• Open area showing the white-washed original structure and minimal earth-toned accents. - photo by Clay Grier

MT7 brings high design to the Tall City.

Project MT7
Location Midland
Client Kennedy Minerals
Architect Remote
Design Team Stephen “Chick” Rabourn, AIA
Contractor Ronnie Wood
Mechanical Engineer BSA Consulting Engineers
Structural Engineer Nieman Engineering
Interior Design Remote and Fox Fox Studio
Lighting Consultant Jacinda Ross
Acoustics ASC Acoustic Sciences
Photographer Clay Grier

Just a three-hour drive separates Midland’s industrial hub from Marfa’s art mecca. While both towns reside within the mineral-rich Permian Basin, their cultural constitutions are worlds apart. Marfa has a cache, from its reach as a military base to its role in the 1956 film Giant and the continued influence of Donald Judd. Today, Marfa is known for its small-town charm, mysterious lights, and minimalist art, which contrast with Midland’s reputation as an oil and gas capital. This interior renovation by the Marfa-based Remote studio attempts to merge these worlds of mineralogy and minimalism by reimagining a single-floor office space in downtown Midland. 

Nestled along the southern edge of Centennial Park, the stately Midland Tower exudes a mix of modernist and art deco styles through its geometric details, aluminum windows, and spandrel panels that aim to accentuate the verticality of its 10-story envelope. Midcentury vibes abound at street level, with quarried stone and precast concrete juxtaposed against aluminum and glass. This material medley continues into the lobby, where stunning terrazzo floors are complemented by inlaid wood and aluminum detailing. As a tribute to the original 1948 building, the lobby’s aluminum letterboxes and mail chutes remain intact.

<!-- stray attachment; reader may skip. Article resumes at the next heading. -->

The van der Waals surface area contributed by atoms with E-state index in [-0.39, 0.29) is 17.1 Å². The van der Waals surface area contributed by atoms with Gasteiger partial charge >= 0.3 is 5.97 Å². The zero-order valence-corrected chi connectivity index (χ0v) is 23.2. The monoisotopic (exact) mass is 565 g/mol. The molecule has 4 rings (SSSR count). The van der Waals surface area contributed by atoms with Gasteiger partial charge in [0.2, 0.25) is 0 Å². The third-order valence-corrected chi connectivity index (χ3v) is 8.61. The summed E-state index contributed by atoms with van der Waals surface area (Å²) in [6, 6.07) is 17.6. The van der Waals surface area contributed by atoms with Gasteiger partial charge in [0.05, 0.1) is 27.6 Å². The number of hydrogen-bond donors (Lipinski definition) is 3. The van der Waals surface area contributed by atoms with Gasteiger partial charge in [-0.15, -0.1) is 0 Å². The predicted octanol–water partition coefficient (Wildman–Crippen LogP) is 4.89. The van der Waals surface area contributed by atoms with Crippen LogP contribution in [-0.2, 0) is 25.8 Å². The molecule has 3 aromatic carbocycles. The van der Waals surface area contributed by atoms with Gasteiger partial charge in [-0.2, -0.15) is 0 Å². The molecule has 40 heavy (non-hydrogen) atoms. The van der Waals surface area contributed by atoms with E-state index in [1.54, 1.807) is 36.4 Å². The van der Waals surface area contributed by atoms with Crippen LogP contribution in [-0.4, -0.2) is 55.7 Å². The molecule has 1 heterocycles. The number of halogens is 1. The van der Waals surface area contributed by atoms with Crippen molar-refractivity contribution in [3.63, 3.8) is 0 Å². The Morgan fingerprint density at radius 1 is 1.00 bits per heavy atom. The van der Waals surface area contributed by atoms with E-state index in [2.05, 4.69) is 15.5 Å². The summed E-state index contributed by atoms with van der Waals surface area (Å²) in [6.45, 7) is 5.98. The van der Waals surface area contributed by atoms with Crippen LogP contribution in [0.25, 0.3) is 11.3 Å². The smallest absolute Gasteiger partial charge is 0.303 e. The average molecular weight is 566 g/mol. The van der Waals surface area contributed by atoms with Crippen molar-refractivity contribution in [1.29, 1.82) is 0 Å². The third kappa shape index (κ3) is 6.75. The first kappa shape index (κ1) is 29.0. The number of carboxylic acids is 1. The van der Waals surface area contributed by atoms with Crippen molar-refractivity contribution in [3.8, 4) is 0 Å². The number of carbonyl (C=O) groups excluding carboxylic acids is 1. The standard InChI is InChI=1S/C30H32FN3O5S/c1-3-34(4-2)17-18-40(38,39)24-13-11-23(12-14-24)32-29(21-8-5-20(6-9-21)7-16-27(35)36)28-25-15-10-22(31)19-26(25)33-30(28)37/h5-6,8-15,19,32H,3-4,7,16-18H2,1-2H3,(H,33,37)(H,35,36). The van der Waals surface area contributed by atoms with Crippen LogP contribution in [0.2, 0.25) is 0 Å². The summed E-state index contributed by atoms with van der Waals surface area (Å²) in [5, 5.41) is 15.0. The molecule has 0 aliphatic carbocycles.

Entering the newly renovated office floor, visitors are met with the stillness of a tripartite photographic panel of a train—frozen in time and space and stretching across the stark topographic landscape of West Texas; the artwork is slung behind a small seating area centered on one of seven custom carpets designed for the space by Brazilian artist Regina Silveira. A smooth drywall ceiling slightly compresses the space, adding a sense of calm to the entry. To the left is a bespoke limestone reception desk, supported by a dark steel frame and topped with a datum of warm white oak. 

Immediately behind the reception area, a partially frosted glass plane simultaneously manufactures aural separation from the adjacent office spaces and maintains a connection between the exterior windows and interior core. Here, we first glimpse the original one-way concrete joist and structural slab above. Indirect linear lighting is combined with recessed lights, creating a luminous backdrop and directing focus toward the reception area and its division from the office areas beyond. 

Moving away from the low-ceilinged core and past the elevator, the wood floor silently directs visitors toward the social garden area. Once within this linear space, the dropped ceiling terminates to again unveil the parallel concrete joists that reinforce the visual connection to Centennial Park. The light-filled space offers three separate sitting areas, including a library to the west and a glass-walled conference room to the east. Together, these spaces provide an almost 180-degree vista toward the street and buildings beyond.

This is the Tall City, and the windows along the east, west, and southern facades face toward their immediate neighbors, creating  a sense of urban proximity. A series of private offices amplify this closeting while still maintaining ample natural light and an intimate setting. 

The original aluminum bifold windows are terrific. Refurbished in Lubbock and reinstalled during the renovation, they are manually operated: as the central frame pushes outward, the side frames slide inward. This again amplifies the vertical elements of the facade while allowing the sights and sounds of downtown Midland to permeate the interior. This reincarnation of a historic building into an aesthetic experience akin to those so often found in Marfa is disrupted only when one looks out the window and is transported back to Midland.